A mortgage of $250,000 for 30 years with a VantageScore of 530 can be quite risky to handle. It could also mean a difference of $50.00 to $75.00 when looking at the same loan with a VantageScore of 730.

Always try to get the highest credit score possible to garner the best savings. To gain a higher score, consider ways of how to fix your credit scores, such as saving more, quickly paying off expenses, and managing your loans and accounts. This will help boost your fair credit vs good credit ratio.

Good vs Fair Credit Score

There’s a big difference between a good credit score and a fair credit score when you consider how it’s compounded over time. Setting up a credit scoreboard will help ensure your chances of having the best credit score, and it will ultimately save you money.

There are many benefits in having a good credit score over a fair one, such as:

  • Access to cheaper and more available credit.
  • A wider variety of financial products and options.
  • A better financial slate.

Those who have good credit ratings tend to be favorably looked upon by the Internal Revenue Service (IRS).

How to Improve Your Fair Credit Score?

Improving your credit score is not as difficult as you think. Consider these ways to better your score:

  • Make payments on time.
  • Keep credit levels low.
  • Retain your income.
  • Properly manage loans, mortgages, or credit cards.
  • Only applying for credit when you need it.
  • Avoid opening too many accounts.

Consider using such software as Experian to regularly check your credit rating, and use it to adjust your spending under the type of rating you’d like to achieve.

FICO vs Experian Differences

You’ll find that there aren’t many differences when utilizing either company’s software for credit checks. But there are differences in the types of accounts they provide.

For more traditional bank accounts or credit card holders, consider FICO, due to their six-month account minimum.

Experian is more fluid in terms of its credit check system and will give you a score that works well for any type of account, regardless of how long it has been open. This is, in essence, simply giving you access to your FICO score through a third-party app and allows you to check others’ scores as well.

By regularly utilizing such software, you not only keep up with your daily credit rating but also helps you reach a good credit score.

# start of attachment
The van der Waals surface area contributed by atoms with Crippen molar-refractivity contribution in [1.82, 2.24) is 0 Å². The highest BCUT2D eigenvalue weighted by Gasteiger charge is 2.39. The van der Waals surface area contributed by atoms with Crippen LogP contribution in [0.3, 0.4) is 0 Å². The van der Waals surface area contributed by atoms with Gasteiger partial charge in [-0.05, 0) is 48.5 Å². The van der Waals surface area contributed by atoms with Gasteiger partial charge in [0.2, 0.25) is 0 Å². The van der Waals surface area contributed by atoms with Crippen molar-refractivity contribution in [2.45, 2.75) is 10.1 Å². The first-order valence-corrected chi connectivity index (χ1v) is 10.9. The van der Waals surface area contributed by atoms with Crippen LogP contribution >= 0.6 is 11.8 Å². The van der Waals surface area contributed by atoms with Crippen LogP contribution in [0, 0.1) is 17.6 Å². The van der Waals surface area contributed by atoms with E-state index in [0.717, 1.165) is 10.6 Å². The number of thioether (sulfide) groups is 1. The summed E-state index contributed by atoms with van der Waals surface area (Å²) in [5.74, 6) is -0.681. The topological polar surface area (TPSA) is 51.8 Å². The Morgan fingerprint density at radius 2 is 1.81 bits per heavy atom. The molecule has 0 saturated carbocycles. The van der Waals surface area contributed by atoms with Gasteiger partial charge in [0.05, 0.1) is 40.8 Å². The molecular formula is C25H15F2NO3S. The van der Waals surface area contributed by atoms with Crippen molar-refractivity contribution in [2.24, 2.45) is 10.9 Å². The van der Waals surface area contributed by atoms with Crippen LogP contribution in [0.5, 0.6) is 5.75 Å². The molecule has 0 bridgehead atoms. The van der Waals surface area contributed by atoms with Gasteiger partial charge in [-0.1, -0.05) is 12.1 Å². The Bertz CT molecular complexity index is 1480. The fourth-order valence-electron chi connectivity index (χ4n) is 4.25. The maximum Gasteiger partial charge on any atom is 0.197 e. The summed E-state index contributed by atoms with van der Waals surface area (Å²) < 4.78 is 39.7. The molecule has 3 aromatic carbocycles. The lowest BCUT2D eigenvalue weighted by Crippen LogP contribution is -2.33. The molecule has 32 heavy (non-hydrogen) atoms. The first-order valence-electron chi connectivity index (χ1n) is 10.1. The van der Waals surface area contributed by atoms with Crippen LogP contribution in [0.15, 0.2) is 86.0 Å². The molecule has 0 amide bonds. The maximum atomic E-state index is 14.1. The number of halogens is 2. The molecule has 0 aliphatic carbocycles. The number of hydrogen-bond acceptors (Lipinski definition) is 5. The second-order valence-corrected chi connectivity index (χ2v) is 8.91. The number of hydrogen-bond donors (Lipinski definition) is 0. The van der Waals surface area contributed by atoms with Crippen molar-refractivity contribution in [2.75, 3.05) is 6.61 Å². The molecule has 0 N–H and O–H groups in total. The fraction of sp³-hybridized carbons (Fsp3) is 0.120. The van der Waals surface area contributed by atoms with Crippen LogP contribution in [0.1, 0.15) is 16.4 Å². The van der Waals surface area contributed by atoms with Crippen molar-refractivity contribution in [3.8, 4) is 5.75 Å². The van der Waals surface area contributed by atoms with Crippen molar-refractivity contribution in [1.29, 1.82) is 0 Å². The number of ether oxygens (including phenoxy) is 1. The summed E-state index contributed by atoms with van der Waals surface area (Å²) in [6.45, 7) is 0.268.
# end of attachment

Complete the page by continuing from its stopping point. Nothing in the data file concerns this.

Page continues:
Credit Cards and a Fair Credit Score

Using credit cards to try to improve a fair FICO credit score can be difficult, especially when you consider how high the various rates apply. You should avoid using credit cards as much as possible to maintain a good credit rating. But being able to maintain and correctly manage a credit card can also reflect well on your credit score.

It’s a delicate tightrope to walk—being too eager to use your credit card for quick, easy purchases and at the same time being able to afford fixed payment terms, plus the annual or monthly fees.

Three of the more prominent credit cards to consider include:


The affordable, variable APR credit rate on this card starts at around 25% and comes with an annual fee of $39.00.

CapitalOne Platinum

This credit card comes with a variable APR of 26% and no annual charge.

CapitalOne QuicksilverOne Cash Rewards

This card costs a little more but offers several discounts at particular stores and businesses. It offers a 26% variable APR with a $39.00 annual payment.


To maintain a good credit rating, focus on safeguarding the aforementioned practices. The better your credit rating, the better your options in case of an emergency. Maintaining a fair credit score is good practice, but you’ll need to work a little harder and more closely with your credit records and financial accounts to maintain a sustainable balance.

Manage your credit cards closely. Any agreement with a variable APR should be monitored and handled with caution for financial security. And ensure that interest rates are always manageable.


Is a fair credit score good?

A fair FICO or VantageScore credit score can be good, but a good credit score is always better. Your credit scores are ranked from 300 to 800, each with their unique categories, e.g., 300 – 400 = bad; 500 – 730 = good.

Can you get a mortgage with a fair credit score?

You can get a mortgage with a fair FICO or VantageScore credit score. But you’ll likely incur higher interest rates on most of your mortgages. Pay attention to higher fixed APRs or variable ones, as well as incurred annual or monthly fees.

Can you get a small bank loan with a fair credit score?

A fair credit score is good to have when applying for a small bank loan, as long as it’s manageable. A good credit score is always preferred to a fair one in applying for a loan, as you’ll receive preferable rates and applicable (or no) fees.


I learned a lot about finance after working for a digital marketing company specializing in investing and trading stocks, forex, etc. After that, I got exposed to other verticals such as wealth management and personal finance, which further improved my understanding of the financial world.